Today Alix and I attended a lovely new garden to us, in the Mid-Sussex countryside. The owner has lived there for 22 years and more or less planted and maintained the garden all that time on her own. It is fabulous because she has many unusual varieties of plants shrubs and trees. Every other summer she opens her garden to the public in aid of charity and you can wander around the beautiful space early evening with a glass of wine in hand.
Not us, we were on a mission to get chopping
In some areas it may be too late in the year to give the topiary a second trim, as the new growth after clipping could be susceptible to frost damage. However we have looked at the forecast and reckon it will be fine.
Generally I forget to take ‘before’ photos until it is too late and yet again that happened today – as always we just want to dive in.. so here we are at the end of the day…
After clipping, the box should be well watered and given a good nitrogen feed to encourage more green growth.
And to cap it off today we saw the amazing caterpillar of the wackily named Elephant-hawk Moth:
and I’ve never seen anything like it. Hugely impressive with its fake eyes to hopefully intimidate potential foes and they are surprisingly not un-common. Wonderful shape size and colouration. Rumour has it that the Elephant-Hawk moth ain’t too bad either with it’s big 70mm wing span in pretty pink and grey
This was a large Box shrub when we found it in the garden initially. It no longer looked right in the border as it was just a ‘blob’ in an area that has now been cultivated with vegetables. However it was quite old so we didn’t want to remove it. Having recently taken a course in the Japanese art of Cloud Pruning with Jake Hobson at Niwaki, I decided to try out my new skills on this poor old shrub. We are now 3 years down the line and it is ready for its annual ‘short back and sides’ Here are the photos:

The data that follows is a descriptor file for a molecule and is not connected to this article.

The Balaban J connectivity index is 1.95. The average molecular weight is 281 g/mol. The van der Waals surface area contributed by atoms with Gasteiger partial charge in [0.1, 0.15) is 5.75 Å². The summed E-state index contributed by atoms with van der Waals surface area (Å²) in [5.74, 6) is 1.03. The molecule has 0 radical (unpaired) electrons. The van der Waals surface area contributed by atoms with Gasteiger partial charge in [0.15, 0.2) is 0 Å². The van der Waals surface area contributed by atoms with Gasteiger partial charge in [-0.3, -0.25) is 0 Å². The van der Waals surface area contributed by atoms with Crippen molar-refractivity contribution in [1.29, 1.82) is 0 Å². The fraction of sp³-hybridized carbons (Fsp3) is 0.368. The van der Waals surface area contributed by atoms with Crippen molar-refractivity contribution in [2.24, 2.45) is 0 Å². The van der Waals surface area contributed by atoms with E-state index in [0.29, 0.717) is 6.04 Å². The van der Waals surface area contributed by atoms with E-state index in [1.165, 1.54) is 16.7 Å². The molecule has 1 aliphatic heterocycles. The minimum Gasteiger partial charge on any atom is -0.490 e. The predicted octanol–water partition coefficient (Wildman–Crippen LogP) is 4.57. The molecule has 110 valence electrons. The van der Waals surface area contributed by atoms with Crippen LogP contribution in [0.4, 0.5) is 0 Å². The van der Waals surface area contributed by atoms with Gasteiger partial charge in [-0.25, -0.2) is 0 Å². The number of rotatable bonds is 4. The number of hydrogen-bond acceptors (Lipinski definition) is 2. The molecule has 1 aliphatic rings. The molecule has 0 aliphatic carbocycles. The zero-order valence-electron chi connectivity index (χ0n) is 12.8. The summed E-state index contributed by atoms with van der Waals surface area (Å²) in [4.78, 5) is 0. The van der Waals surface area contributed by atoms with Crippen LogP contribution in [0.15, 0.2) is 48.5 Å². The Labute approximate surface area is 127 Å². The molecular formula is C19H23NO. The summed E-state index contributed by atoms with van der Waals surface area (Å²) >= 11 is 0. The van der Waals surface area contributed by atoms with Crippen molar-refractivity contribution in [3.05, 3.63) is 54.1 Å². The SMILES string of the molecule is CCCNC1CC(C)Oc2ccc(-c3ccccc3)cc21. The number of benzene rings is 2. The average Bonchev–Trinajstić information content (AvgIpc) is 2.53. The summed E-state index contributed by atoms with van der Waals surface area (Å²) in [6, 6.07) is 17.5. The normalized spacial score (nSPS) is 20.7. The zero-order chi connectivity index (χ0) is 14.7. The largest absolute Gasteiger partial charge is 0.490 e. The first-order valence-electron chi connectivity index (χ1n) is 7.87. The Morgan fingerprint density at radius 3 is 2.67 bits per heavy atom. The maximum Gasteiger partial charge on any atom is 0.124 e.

This is not a high-maintenance job, as we only prune it once a year, but the results are to create a light and airy architectural focal plant out of an otherwise previously dull and homogenous green mound in the landscape. Well, it’s growing on me!
Further down this border I have planted several Phillyrea latifolia, which are an evergreen plant similar to those in Japan that are cloud pruned. This time I thought I could try and train them as they grew. I’ll give them a few more years for them to fulfil their potential. Meanwhile I will torture them a little bit more to see what they can do!
I love the finished look of freshly clipped Box hedges and balls as it adds the perfect neat contrast to the shaggy fullness of a June garden. I even pride myself on getting the shapes just right, but picking up the little pieces afterwards is a bit of a nightmare.
There are 2 things we try to do to make the job a little easier: Firstly by draping an old tablecloth around the base of the plant and if there are other plants all around it, the cloth will gently lie on those plants and still catch the majority of the clippings. Secondly we try and remember to add mulch to the border – either mushroom compost, a soil conditioner or decorative bark chippings AFTER clipping, thus leaving a tidy finish.
Don’t forget to give the plants a good long drink and a feed at the end of the job.